The problem is that we don’t want to believe that these things are really joined; we don’t want the package deal that they represent. We want to transcend our own nature, like gods. We want to pick and choose among the elements of our sexual design, enjoying just the pieces that we want and not the others. Some people pick and choose one element, others pick and choose another, but they share the illusion that they can pick and choose. Sometimes such picking and choosing is called “having it all.” That is precisely what it isn’t. A more apt description would be refusing it all—insisting on having just a part—and in the end, not even getting that.

 

Your Mother Was Right

These meanings, purposes, and principles are the real reason for the commands and prohibitions contained in traditional sexual morality. Honor your parents. Care for your children. Save sex for marriage. Make marriage fruitful. Be faithful to your spouse.

Let the sexual revolution bury the sexual revolution. Having finished revolving, we arrive back where we started. What your mother—no, what your grandmother—no, what your great grandmother—told you was right all along. These are the natural laws of sex.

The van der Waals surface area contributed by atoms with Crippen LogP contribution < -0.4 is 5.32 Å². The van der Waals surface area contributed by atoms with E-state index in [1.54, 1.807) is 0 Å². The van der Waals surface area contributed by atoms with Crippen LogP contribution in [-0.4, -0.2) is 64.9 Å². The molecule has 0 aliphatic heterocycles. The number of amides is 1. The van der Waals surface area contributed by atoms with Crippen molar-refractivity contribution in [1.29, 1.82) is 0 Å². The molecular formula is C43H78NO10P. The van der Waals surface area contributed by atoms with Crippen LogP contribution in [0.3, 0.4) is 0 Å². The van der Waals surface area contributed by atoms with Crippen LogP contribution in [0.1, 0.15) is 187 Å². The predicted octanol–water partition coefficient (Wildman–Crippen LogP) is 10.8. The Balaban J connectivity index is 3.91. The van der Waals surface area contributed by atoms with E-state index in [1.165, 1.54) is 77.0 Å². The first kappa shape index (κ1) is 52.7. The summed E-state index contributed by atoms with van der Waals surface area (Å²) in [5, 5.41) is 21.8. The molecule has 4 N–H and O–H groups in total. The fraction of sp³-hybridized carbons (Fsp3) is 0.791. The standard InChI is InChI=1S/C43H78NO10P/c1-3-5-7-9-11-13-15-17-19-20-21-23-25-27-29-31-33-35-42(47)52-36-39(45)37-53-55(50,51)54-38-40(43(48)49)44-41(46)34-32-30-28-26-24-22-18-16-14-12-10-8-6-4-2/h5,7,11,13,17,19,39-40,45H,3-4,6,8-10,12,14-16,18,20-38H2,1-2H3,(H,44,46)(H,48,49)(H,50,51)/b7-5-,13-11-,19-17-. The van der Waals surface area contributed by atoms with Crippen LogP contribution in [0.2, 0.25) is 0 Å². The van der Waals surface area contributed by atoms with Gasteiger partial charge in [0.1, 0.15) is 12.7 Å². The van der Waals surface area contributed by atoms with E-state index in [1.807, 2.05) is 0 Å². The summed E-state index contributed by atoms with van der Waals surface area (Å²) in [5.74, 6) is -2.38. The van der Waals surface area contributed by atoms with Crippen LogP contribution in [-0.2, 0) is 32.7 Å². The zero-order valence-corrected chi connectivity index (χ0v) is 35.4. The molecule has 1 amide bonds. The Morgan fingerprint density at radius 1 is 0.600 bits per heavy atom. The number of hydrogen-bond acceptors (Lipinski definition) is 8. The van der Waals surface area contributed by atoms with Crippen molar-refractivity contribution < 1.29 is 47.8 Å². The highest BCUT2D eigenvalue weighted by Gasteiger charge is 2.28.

J. Budziszewski is the author of On the Meaning of Sex (ISI Books), from which this essay is adapted. He is a professor of government and philosophy at the University of Texas. His new website is The Underground Thomist.

Get the Collegiate Experience You Hunger For

Your time at college is too important to get a shallow education in which viewpoints are shut out and rigorous discussion is shut down.

Explore intellectual conservatism
Join a vibrant community of students and scholars
Defend your principles

Join the ISI community. Membership is free.

You might also like